Apple has also addressed several challenges vendors have faced when trying to add cellular LTE connectivity to their smartwatches. The extra computing load that SIM integration requires can at times lead to a sluggish experience, bulky form factor, and bigger drain on the device’s battery. However, along with up to 18 hours of battery, the Series 3 Apple Watch comes with a novel dual-core processor with 70% better performance than the Series 2 and a new W2 chip, which will improve Bluetooth and wireless connectivity by 85% and power efficiency by 50%. The Series 3 also features a smaller electronic SIM, and the display itself functions as an antenna. These new additions will likely enhance the user experience and drive wireless cellular LTE connected smartwatches to the mainstream.

Optic 2000 distribuera en avant-première des lunettes connectées contre l’endormissement au volant 

From www.opticien-presse.fr

Les lunettes Ellcie-Healtly alertent le conducteur dès les premiers signes d’endormissement le conducteur ou les passagers du véhicule soit par le clignotement de LED rouges ou par un buzzer sonore, soit, lorsque la monture est reliée au smartphone d’un accompagnant, par la sonnerie de celui-ci. 

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Une innovation pour rendre intelligentes les prothèses de genou

From www.sciencesetavenir.fr

Un chirurgien orthopédique français a mis au point une puce à placer sur les prothèses de genou et permettant au médecin de savoir s'il est temps de la changer, par manque d'adhérence à l'os ou risque d'infection pour le patient.
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Vodafone says IoT connected to healthcare and improve lives and save billions - ET Telecom

From telecom.economictimes.indiatimes.com

It could lead to more independence for patients, better treatment, more effective drug development and ultimately lower healthcare costs.
Florian Morandeau's curator insight, September 11, 10:01 AM

IoT will help people to follow their medical treatment programmes more closely.

IoT presents new opportunities and challenges for healthcare facilities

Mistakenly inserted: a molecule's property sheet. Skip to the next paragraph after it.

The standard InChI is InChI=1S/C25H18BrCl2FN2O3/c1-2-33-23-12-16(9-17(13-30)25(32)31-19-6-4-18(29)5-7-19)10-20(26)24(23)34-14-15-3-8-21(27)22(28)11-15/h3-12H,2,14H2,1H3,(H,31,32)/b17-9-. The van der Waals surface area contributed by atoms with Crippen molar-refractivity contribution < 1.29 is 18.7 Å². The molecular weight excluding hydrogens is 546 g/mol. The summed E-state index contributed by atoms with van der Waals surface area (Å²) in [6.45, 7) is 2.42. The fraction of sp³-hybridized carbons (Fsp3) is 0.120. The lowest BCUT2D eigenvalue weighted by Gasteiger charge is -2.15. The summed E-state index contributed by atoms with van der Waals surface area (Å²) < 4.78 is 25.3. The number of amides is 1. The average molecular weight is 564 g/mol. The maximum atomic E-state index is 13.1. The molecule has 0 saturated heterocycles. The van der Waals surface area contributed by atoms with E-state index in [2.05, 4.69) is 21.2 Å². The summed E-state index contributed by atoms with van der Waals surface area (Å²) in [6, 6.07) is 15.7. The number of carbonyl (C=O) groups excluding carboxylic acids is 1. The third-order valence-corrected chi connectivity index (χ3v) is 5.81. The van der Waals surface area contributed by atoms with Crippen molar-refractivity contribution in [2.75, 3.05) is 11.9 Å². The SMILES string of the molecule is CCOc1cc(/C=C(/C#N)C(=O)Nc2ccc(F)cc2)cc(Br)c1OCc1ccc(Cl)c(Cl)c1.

From www.techrepublic.com

At the 2017 VMworld conference in Las Vegas, Moffitt Cancer Center CTO Tom Hull explained what new security challenges IoT brings and how they use the devices in the field.
Florian Morandeau's curator insight, September 12, 3:26 AM

IoT in healthcare: tracking patients data from a dashboard screen in the nurses station.

Fitbit Ionic : la montre sera bientôt un moniteur de glycémie

From www.objetconnecte.com

Fitbit annonce un partenariat avec Dexcom, un fabricant de capteurs médicaux destinés aux diabétiques.Préparer la Fitbit Ionic à la santé connectée.
pascal simoens's curator insight, September 12, 10:09 AM
cela se précise. Une mini révolution et un pas de géant depuis les premiers types d'analyses dans les années 70-80

Terraillon lance Homni, réveil intelligent et tracker de sommeil

From buzz-esante.fr

Terraillon enrichi sa gamme d'objets connectés avec le lancement d'une solution de sommeil intelligente : Homni. Découverte.
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IFA 2017 : La nouvelle mode des objets connectés pour... animaux

From www.europe1.fr

Le salon IFA à Berlin présente les toutes dernières innovations technologiques. Entre les téléviseurs dernier cri et les smartphones nouvelle génération, se trouvent également des accessoires connectés pour nos animaux de compagnie.

"On sait tout, tout, tout" sur son toutou. Acer propose par exemple un collier pour chien avec un système de suivi, histoire de vérifier que votre animal se porte bien. "On sait tout, tout, tout ! On connaît l'activité de son chien. On sait s'il a bougé, s'il a dormi... Quand on rentre le soir, on sait s'il faut aller le promener pendant une heure parce qu'il n'a rien fait de la journée, on sait s'il a mangé, on sait tout", explique Fabrice Massin, directeur marketing et communication de la marque pour la France. 

""Le marché est énorme ! Il faut savoir qu'en France, il y a plus de chiens et de chats qu'il n'y a d'enfants. Il y a potentiellement 18 à 20 millions d'animaux domestiques en France et pour certains, le bien-être de leurs animaux est aussi important que celui de leurs enfants."

Des gamelles connectées. Mais les colliers connectés ne sont pas les seuls accessoires destinés aux animaux. Il y a également des gamelles connectées qui permettent d'activer un distributeur automatique de croquettes à distance depuis son smartphone. Voilà une nouvelle façon de jouer avec ses animaux de compagnie en 2017.